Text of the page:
Anti-junta protesters in Myanmar have come out in numbers to stand up against the army and have destroyed around a dozen military-owned communications towers.
Security forces backed by armoured vehicles clash with a newly formed resistance group in the second-biggest city of Mandalay, resulting in at least six casualties, authorities and military sources say.
The United Nations General Assembly has called for a stop to the flow of arms to Myanmar and urged the military to respect November election results and release political detainees, including leader Aung San Suu Kyi.
Indian authorities are keeping close watch on pro-democracy fighters who fled Myanmar to join around 16,000 refugees, to ensure they do not start training camps in Mizoram, Manipur and Nagaland.
Myanmar military is fighting ill-armed volunteers, aligned with anti-coup lawmakers, in Kayah State near the Thai border, with locals accusing the army of firing artillery shells that landed near villages.
The military has insisted schools open on Tuesday after a year's absence due to Covid-19 and the coup in February, but many educators have already decided they won't return to the job they love.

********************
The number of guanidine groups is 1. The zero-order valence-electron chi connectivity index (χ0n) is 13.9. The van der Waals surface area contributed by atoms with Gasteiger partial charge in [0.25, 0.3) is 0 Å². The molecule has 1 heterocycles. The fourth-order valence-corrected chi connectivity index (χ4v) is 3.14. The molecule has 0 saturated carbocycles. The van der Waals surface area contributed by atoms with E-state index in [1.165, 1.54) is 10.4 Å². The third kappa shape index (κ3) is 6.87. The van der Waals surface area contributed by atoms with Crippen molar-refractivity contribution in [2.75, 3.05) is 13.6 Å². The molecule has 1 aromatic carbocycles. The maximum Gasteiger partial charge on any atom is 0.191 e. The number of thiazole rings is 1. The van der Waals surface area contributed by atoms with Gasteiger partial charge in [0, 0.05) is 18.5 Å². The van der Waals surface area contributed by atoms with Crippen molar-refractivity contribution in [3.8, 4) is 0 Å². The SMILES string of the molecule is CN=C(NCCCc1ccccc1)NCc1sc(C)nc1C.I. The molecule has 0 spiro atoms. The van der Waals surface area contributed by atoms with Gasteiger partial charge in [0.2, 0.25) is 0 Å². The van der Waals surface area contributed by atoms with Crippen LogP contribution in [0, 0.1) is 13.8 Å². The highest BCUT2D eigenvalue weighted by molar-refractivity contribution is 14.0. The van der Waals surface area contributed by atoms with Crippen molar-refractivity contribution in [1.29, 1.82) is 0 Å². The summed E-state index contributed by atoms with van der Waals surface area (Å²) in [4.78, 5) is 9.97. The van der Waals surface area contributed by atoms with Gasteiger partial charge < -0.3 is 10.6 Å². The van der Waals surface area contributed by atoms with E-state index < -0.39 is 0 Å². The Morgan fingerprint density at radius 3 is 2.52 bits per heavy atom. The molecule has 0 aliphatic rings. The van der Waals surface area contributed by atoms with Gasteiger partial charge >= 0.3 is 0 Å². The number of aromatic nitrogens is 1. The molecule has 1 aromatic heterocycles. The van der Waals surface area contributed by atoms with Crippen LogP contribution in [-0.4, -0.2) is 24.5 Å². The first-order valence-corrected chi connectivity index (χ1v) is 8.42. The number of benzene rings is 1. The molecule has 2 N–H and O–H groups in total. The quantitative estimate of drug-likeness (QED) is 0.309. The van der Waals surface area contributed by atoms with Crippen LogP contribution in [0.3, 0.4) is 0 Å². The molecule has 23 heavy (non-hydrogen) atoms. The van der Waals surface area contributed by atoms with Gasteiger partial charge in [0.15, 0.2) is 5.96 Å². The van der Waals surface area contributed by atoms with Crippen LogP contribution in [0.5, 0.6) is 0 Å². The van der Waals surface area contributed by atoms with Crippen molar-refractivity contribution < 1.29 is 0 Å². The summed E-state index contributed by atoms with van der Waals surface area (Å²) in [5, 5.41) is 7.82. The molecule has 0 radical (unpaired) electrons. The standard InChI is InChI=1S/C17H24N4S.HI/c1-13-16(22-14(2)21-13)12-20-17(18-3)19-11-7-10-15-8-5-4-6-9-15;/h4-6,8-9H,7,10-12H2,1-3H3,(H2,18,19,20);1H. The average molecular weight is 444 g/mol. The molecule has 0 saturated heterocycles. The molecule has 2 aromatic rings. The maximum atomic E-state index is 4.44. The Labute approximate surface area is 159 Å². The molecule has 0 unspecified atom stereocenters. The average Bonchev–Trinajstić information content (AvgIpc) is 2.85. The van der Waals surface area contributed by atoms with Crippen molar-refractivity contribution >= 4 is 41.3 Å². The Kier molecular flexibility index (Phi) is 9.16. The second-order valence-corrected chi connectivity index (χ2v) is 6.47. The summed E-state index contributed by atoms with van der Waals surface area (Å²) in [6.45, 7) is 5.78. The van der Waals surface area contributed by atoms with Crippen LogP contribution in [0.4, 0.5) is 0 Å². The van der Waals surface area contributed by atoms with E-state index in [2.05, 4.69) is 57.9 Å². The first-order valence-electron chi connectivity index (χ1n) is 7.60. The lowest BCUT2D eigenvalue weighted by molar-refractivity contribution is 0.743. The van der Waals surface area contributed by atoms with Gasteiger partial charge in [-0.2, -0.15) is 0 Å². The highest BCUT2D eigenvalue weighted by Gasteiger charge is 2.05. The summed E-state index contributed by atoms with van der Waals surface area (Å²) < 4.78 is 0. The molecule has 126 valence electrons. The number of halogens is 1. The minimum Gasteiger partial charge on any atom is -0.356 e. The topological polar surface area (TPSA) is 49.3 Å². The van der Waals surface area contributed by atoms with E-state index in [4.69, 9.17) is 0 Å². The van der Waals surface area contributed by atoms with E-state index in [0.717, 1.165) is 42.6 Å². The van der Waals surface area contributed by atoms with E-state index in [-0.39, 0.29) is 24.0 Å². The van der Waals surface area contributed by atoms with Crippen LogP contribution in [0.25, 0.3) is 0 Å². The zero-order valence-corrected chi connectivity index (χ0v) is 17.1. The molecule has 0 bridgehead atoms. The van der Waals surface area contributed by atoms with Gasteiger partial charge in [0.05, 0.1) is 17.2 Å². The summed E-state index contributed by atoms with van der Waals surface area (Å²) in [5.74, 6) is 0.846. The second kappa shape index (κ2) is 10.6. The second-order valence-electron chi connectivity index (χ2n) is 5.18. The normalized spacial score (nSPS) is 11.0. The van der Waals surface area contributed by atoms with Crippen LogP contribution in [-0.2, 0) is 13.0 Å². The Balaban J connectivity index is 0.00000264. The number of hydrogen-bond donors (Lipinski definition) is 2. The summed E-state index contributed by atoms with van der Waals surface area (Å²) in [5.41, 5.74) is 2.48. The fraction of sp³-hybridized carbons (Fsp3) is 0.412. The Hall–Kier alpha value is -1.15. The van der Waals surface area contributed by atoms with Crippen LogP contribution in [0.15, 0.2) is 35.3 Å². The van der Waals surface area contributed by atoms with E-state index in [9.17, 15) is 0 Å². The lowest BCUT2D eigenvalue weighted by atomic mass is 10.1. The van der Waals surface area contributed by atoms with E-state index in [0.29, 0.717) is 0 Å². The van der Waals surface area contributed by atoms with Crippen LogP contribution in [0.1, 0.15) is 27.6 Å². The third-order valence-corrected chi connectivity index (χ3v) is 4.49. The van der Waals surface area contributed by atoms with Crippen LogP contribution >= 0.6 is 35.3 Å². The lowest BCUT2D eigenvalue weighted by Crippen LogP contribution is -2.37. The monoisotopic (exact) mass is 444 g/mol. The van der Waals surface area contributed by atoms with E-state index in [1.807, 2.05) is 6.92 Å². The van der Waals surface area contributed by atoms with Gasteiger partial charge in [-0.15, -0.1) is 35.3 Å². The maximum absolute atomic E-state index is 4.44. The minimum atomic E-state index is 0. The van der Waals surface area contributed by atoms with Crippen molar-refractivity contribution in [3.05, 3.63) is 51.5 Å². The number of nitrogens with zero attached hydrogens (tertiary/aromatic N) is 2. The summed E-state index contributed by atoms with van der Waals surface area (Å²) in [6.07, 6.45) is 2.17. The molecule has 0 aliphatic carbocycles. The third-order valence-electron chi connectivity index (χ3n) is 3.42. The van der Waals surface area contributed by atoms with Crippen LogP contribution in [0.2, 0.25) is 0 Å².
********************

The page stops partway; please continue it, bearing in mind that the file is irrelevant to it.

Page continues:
Fighting between ruling military junta and rebels fighting against the coup has left those stuck in Mindat facing a grim struggle for basic supplies including medicines, fuel and even water after government forces cut off town’s supply.
US, UK, Canada announce further sanctions against Myanmar, which has been in crisis since the military seized power from Aung San Suu Kyi's elected government on February 1.
Military shells positions held by newly formed Chinland Defence Forces, which has led fighting in Mindat town in northwestern Chin State.
Myanmar has been in turmoil since the coup on February 1, with protests almost daily against military rule across the country and ethnic militias stepping up attacks, overrunning military posts.
New designation means anyone including journalists speaking to lawmakers and politicians ousted in a February coup can be subjected to charges under counter-terrorism laws.
Two warplanes "launched an air strike and aerial gunfire" followed by rockets from helicopters, says governor of Thailand's Mae Hong Son province, which borders Myanmar's Karen state, marking a second day of assault.
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